11 January 2005

Good officers wanted for new 'green team'

A rigorous screening process that included a lie detector test has weeded out eight of the 30 candidates shortlisted for posts in a new anti-poaching team being established on the southern Cape coast.

Two of the eight were rejected because of drug habits, and the others failed questions relating to links to poachers, gangs and criminal intent.

The team is the Marines - an acronym for "Management action for resources of inshore and nearshore environments" - who will be one of the key elements in the new anti-poaching initiative replacing Operation Neptune.

Operation Neptune had mixed success over the past five years in attempting to stop poaching along the southern Cape coast - particularly of perlemoen.

It will officially cease at the end of March. The police will supply crime prevention staff to keep Operation Neptune afloat until the replacement initiative, Operation Trident, starts in April.

Trident will be managed in terms of an agreement between the Overstrand Municipality, the Marine and Coastal Management directorate of the department of environmental affairs, and the police.

The new operation promises to offer more dedicated investigation of crimes, more visible policing - this is where the Marines come in - and research into environmental factors affecting perlemoen.

The Marines are employed by the municipality, which has local authority jurisdiction from Rooi Els to Pearly Beach.

But the new force of 46, backed by 20 more fisheries inspectors who will now number at least 70 in the Overberg region, will patrol the coast from Gordon's Bay to Rietfontein, near Cape Agulhas.

In terms of the new agreement, the police will assist the Marines, but only where major criminal activity on the land is involved - for example, with big gangs of poachers.

The Marines, who will have an annual budget of R15-million, will employ 40 "foot soldiers" on the ground, according to the municipality's head of nature conservation Craig Spencer.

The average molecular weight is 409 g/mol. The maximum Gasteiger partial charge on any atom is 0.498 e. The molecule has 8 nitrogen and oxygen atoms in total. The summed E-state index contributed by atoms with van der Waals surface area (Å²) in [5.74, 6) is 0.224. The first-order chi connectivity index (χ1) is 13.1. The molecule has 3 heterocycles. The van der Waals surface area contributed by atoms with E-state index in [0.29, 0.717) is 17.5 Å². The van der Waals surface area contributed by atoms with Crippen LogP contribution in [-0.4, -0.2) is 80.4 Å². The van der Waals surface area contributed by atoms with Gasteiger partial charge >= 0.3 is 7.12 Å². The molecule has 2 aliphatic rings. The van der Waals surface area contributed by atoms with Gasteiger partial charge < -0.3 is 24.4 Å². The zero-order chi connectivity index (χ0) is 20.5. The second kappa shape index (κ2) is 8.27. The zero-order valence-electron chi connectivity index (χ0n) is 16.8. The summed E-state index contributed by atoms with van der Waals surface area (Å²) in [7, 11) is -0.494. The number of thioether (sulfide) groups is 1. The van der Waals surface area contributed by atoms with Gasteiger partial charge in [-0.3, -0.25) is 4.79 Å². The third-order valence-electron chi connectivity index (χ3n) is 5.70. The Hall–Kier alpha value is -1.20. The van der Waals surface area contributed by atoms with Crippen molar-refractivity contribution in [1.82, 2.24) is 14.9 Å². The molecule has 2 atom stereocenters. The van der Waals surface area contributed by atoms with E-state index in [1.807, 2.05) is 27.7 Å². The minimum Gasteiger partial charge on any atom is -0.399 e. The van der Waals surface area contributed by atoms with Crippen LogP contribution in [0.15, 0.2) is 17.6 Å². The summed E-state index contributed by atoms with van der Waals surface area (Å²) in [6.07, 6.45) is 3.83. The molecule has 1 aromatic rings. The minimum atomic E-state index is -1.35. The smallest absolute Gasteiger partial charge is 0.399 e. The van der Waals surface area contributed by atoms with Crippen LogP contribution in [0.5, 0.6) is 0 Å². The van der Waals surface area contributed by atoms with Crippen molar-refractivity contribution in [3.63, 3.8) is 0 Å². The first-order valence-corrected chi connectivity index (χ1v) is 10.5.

There were more than 200 applications for the 30 posts offered, Spencer added.

They were all screened and a shortlist of 30 was compiled. These candidates were subjected to two further screenings: a standard interview and a lie-detector test.

Of the 30, eight had failed, including two who were shown to use drugs.

"We don't want anyone with a drug habit, particularly because of the close association between drugs and perlemoen poaching."

Most of those selected for the Marines so far have a background in law enforcement and anti-poaching work, Spencer added.

Because of the large number of perlemoen-poaching boats operating around Dyer Island, Marine and Coastal Management deployed its new marine patrol vessel, the 47m Lilian Ngoyi, to the area for a month.

Although it was sent last week on an inspection on the West Coast, it will be going back to Dyer Island next week.

This was confirmed by Marcel Kroese, the directorate's acting head of monitoring, control, surveillance, who said the vessel had had "a big deterrent effect".

Although the area around Dyer Island is particularly treacherous with many reefs and rocks, the Lilian Ngoyi was highly effective because of its state-of-the-art surveillance equipment, he said.

It was able to sit offshore, monitor activity, and deploy its own fast inflatable craft when needed.

"The number of reports we had about poaching vessels operating there illegally dropped from 16 in a week to just one a week.

"To deter the poachers is just as good as catching them."

Spencer agreed, pointing out that an eight-man Marines team operating in the Gansbaai district last month made nine arrests, seized 2 627 perlemoen, issued 16 spot fines, and prevented 486 divers - who were clearly about to poach perlemoen- from entering the water.


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